Sunday, October 1, 2023
#274 / Are We Picturing This?
Thinking back to what happened in Lahaina, the picture above does seem to be a valid portrayal of our present and our future. The image comes our way thanks to Professor Jem Bendell, a self-designated apostle of "collapse." You can click right here for the web-based original.
Bendell's most recent book is titled, Breaking Together – a freedom-loving response to collapse, and while I wrote, fairly recently, that Bendell might be more optimistic than he is often given credit for, the picture above seems to provide a pretty good reason to locate Bendell deeply embedded into the "pessimistic" faction of those who are speculating on our future. If "a picture is worth a thousand words," the picture above does not utilize its thousand words to come down on the side of "optimism."
It is Sunday, so it is probably appropriate to cite to the Bible. The Book of Revelation paints lots of scenes of death and destruction. Albrecht Dürer's "Four Horsemen of the Apocalypse," for instance (one of my favorites), is a well-recognized depiction of what's coming our way. As one comment put it, the horsemen "represent Plague or Conquest, War, Famine and Death and are usually interpreted as the precursors to the end of the world."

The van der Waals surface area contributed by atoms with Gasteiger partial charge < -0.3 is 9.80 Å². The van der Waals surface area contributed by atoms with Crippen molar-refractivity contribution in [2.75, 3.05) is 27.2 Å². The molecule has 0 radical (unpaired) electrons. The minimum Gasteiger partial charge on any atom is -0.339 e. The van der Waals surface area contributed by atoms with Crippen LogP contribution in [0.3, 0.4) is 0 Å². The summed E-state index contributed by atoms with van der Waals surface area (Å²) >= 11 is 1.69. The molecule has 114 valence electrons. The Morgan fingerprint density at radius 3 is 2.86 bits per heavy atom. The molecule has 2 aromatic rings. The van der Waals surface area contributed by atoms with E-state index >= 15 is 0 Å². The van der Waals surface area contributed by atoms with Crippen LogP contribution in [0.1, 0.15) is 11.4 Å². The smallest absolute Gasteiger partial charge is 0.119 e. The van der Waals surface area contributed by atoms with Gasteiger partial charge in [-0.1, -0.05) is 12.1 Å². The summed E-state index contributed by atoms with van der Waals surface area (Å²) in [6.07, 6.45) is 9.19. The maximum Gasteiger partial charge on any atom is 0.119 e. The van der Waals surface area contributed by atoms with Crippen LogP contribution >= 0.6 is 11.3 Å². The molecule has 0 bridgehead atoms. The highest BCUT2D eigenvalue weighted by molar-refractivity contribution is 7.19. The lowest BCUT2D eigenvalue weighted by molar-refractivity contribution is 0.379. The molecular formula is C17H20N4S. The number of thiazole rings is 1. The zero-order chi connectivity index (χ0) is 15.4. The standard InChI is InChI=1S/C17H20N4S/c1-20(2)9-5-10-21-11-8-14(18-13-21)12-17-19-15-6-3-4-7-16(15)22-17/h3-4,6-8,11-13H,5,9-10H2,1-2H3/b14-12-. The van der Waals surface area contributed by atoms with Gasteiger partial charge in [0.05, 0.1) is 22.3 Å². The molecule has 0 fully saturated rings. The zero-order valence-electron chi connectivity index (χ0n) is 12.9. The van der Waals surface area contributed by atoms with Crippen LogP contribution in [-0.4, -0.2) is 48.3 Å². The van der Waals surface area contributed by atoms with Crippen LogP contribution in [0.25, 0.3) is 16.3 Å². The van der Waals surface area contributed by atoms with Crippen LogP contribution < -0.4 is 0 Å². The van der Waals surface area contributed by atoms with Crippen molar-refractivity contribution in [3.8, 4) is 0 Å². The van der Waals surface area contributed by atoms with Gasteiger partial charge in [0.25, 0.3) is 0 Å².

Albrecht Dürer? Meet Jem Bendell!
In fact, however, The Book of Revelation does provide a more positive way to interpret what's going on. If it seems like "plague, war, famine, and death" are coming for us (and it really does), then we might repair to Revelation 21:5. There, we are advised, “He who was seated on the throne said, 'Behold, I am making all things new.'”
In my opinion, anyone who believes that we must count as "collapse" any significant change to the existing order is missing an opportunity to consider the positive possibilities that fundamental change might bring. "Making all things new" wouldn't be all that bad if the "new" were better than the "old."
If our "house of cards" is collapsing, if it's burning to the ground - and that image from Bendell does seem descriptive when we consider Lahaina, and the images we have of that lovely place - then the question we need to consider, I believe, is how we can move beyond the embers and ashes of what is coming for our current human civilization, and can build ourselves a better place, as we make all things new.
(2) - https://www.smh.com.au/entertainment/books/book-review-four-horsemen-of-the-apocalypse-20141209-zsru8.html